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Subscribe to this list via RSS Blog posts tagged in Triple Goddess

Posted by on in Culture Blogs

 Hey Chef, What Can I Do With Cranberries?

Child of the Bog


Sacred to the Moon, wearing her colors, named for her totemic bird—reputedly, the stamens of the cranberry flower resemble a crane's bill—the cranberry is a perennial seasonal favorite.

Oh, but its signature tartness partners best with sweetness, for balance.

Bright with orange, dark with date, crunchy with toasted almond, this fruit-sweetened preparation makes a fine natural alternative to the old-style cranberry-orange relish that you grew up with, minus the truly toxic amounts of refined sugar.

Thank Goddess.


Boss Warlock's Fruit-Sweetened Cranberry-Orange Relish

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Posted by on in Culture Blogs
Happy Celtic New Year!

Halloween stems from the grand tradition of the Celtic New Year. What started as a folk festival celebrated by small groups in rural areas has come to be the second largest holiday of today. There are multitudinous reasons including modern marketing but I think it satisfies a basic human need, to let your “wild side” out, to be free and more connected with the ancient ways.  This is the time when the veil between worlds is thinnest and you can commune with the other side, with elders and the spirit world. It is important to honor the ancestors during this major sabbat and acknowledge what transpired in the passing year as well as set intentions for the coming year.

This is the ideal time to invite your circle; the ideal number for your “coven” is 13. Gather powdered incense, salt, a loaf of bread, goblets for wine, and three candles to represent the triple goddess for altar offerings.  Ideally on an outdoor stone altar, pour the powdered incense into a pentagram star shape. Let go of old sorrows, angers and anything not befitting of new beginnings in this New Year Bring only your best to this auspicious occasion.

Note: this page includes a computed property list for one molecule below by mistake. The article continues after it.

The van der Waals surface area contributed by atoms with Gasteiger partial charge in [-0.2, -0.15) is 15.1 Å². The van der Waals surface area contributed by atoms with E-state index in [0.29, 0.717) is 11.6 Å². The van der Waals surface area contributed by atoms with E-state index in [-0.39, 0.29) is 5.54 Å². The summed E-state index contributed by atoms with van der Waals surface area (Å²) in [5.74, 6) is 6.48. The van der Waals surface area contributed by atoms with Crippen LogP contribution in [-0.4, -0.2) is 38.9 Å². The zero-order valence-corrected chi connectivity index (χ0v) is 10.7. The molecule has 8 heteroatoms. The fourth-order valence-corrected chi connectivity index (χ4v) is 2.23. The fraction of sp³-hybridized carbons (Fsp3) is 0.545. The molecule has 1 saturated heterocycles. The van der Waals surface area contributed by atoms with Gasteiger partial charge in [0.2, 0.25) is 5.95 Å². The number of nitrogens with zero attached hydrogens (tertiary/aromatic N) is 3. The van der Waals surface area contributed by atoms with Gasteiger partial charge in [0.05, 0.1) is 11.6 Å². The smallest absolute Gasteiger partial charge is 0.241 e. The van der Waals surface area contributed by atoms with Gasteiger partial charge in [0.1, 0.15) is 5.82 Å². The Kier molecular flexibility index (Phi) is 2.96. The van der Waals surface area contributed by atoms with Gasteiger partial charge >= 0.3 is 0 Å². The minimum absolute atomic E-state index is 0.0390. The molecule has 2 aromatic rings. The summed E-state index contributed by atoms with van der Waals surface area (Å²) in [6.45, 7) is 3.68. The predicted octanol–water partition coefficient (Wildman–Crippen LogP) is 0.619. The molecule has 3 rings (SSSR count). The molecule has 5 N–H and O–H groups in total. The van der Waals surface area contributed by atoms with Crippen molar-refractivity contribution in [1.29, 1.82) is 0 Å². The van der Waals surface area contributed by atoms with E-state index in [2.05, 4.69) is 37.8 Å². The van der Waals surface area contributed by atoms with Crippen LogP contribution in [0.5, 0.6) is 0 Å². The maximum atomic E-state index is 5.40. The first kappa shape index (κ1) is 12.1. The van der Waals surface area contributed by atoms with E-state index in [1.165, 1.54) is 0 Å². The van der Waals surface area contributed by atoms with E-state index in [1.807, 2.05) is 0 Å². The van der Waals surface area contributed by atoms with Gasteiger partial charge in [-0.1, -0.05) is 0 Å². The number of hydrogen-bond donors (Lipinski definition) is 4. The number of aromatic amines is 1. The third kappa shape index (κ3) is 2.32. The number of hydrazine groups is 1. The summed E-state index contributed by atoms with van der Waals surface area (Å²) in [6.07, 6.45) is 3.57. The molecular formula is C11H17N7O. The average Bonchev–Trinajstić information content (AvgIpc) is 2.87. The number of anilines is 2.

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Posted by on in Culture Blogs

 Pie Pumpkin Cut in Half Picture | Free Photograph | Photos Public Domain

Of Pumpkins, Perichoresis, and the Triple Goddess


Lot o' good eating in a pumpkin, there is.”

(Nanny Ogg)


Halfway through the container of squash puree, the rich, velvety texture, the round, meaty flavor, and the simultaneous sense of novelty-familiarity that I'm experiencing suddenly halts my mindless shoveling. This isn't the butternut squash puree that I'd thought it was.

I taste more thoughtfully. I've seen this diva perform before, but only robed in sweeteners, salt, and spices. Now she stands before me in all her skyclad glory, and I'm thoroughly in love.

Turns out, Nanny Ogg was right. She usually is.


I'm trying out a new recipe: a Chilean bean, corn, and pumpkin stew.

(New to me, that is. Given its origin and ingredients—the Triple Goddess of New World cookery—this is likely a very old recipe indeed.)

I retrieve a pie pumpkin from cold storage on the back stairs, halve and clean it. Since I need only half the pumpkin for the stew, I oven-roast the remainder, puree it, and put it in the refrigerator to await some unspecified future use.

That's what I've been mindlessly shoveling down: delicious even without benefit of salt.

Move over, butternut squash.


Maiden, Mother, Crone. The Triple Goddess has become such a Wicca 101 commonplace that it's sometimes easy to overlook the richness, the depth, the Inner Life, of this abiding Mystery.

Consider, for instance, that in Old Craft lore she is/they are known as the Three Mothers.

Consider, for instance, that in Iroquoian lore she is/they are known as the Three Sisters.

The Triple Goddess is a perichoresis: a dancing-together.